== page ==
SHAFAQNA (Shia International News Association)- Iran’s Oil Minister Bijan Namdar Zanganeh met with his Saudi counterpart Ali Al-Naimi in Vienna on Wednesday and announced after the meeting that Tehran’s oil market position was close to that of Riyadh.
“I met minister Naimi and we will continue our discussion,” Zanganeh was quoted by Reuters as saying in the Austrian capital hours before an OPEC ministerial meeting to formulate a response to tumbling crude prices.
“It is very important for us to have unity inside OPEC. We didn’t discuss only about the cut, but we discussed the market situation and our position is close to each other,” Zanganeh said.
Al-Naimi said earlier Wednesday crude prices that plunged by a third since June will stabilize while Zanganeh told reporters Iran wouldn’t request an output cut by Saudi Arabia at Thursday meeting.
Iran would not cut its oil production regardless of what OPEC ministers decide at a meeting on Thursday because output from the country is already significantly reduced, Zanganeh was quoted by Platts as saying.
Arriving in Vienna for Thursday’s meeting of OPEC ministers, Zanganeh said it was also important for non-OPEC producers to contribute to helping keep supply and demand in balance given the recent 30% fall in global oil prices. Asked whether Iran would reduce production if OPEC countries agreed on a cut, Zanganeh said “never.”
“We are producing under our share,” he said, adding that no one would expect Iran to reduce its output. Iran produced around 2.83 million b/d last month, according to Platts estimates, well down from the 3.6 million b/d the country was producing in late 2011 before international sanctions against Tehran limited its exports.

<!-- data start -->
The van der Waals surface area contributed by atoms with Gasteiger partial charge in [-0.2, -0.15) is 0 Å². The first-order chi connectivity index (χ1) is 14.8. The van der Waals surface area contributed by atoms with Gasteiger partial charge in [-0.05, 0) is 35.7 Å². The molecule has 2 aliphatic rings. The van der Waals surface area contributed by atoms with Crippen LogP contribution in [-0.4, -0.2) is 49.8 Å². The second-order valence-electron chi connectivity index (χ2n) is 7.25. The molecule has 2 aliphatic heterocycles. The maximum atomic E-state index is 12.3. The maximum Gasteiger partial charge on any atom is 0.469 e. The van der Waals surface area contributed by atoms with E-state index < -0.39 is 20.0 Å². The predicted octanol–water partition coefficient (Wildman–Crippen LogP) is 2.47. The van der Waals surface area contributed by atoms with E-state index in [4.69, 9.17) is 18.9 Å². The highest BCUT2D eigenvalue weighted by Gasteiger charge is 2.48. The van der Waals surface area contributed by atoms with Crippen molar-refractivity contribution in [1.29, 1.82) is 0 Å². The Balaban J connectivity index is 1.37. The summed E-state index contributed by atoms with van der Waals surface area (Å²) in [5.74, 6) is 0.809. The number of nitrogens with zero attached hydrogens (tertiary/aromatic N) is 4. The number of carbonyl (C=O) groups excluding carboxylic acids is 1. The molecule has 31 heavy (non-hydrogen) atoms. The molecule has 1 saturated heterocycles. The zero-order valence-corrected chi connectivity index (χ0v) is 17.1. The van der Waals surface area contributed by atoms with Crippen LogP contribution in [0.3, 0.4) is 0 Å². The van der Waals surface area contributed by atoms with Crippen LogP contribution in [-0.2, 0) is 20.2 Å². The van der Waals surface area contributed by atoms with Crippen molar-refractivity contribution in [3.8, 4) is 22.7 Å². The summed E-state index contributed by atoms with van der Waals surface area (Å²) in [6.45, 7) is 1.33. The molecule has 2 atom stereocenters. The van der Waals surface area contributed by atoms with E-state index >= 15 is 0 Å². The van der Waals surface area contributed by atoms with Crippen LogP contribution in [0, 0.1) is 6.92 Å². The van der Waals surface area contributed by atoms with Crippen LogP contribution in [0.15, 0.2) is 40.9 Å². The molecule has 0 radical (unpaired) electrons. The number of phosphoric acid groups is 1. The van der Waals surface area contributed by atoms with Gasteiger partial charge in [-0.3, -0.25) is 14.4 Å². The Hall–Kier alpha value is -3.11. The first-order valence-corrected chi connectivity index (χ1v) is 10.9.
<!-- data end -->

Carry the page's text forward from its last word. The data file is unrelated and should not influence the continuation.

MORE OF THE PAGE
Asked what Iran’s position was regarding the OPEC talks, Zanganeh said: “We need to speak to others and exchange views with them on how to deal with the situation. The most important thing for all of us is the unity and solidarity of OPEC.” He said some OPEC members, but not Iran itself, believed it was time to defend market share in the face of growing supplies from non-OPEC nations.
Zanganeh also said that non-OPEC countries should make an effort to help rebalance the market given the recent sharp fall in oil prices. “In this situation I believe we need to have the contribution of non-OPEC producers for managing the market,” he said. On Tuesday, Naimi met with top oil officials from non-OPEC Russia and Mexico, as well as fellow OPEC member Venezuela, to discuss the current oil market, but the four sides did not agree on reducing production to shore up prices.
Asked by how much he thought OPEC could reduce production as a whole, Zanganeh said: “At the moment, I cannot talk about a number. We must talk with our colleagues. What is a given is that OPEC never forgets its responsibility about adjusting the income of its members. And OPEC has showed that under very difficult conditions it can manage the issues with its wisdom.”
“We cannot decide without consensus and we need approval of all OPEC members to reach our decision. OPEC has a maturity, unity and solidarity for any decision [to] maximize the benefit of the producers and OPEC members,” he said.
With prices having lost some $35/b of their value since mid-June, producer countries that are heavily dependent on crude export revenues have taken a major hit. “I can’t talk about a number that the price should go back to,” Zanganeh said. “But at the moment, it can be said that almost nobody among the producers finds these conditions favorable,” he said. He added that Iran and other market experts agreed that the market was currently oversupplied and it would continue to be oversupplied in 2015. “Next year we will have more oversupply,” he said.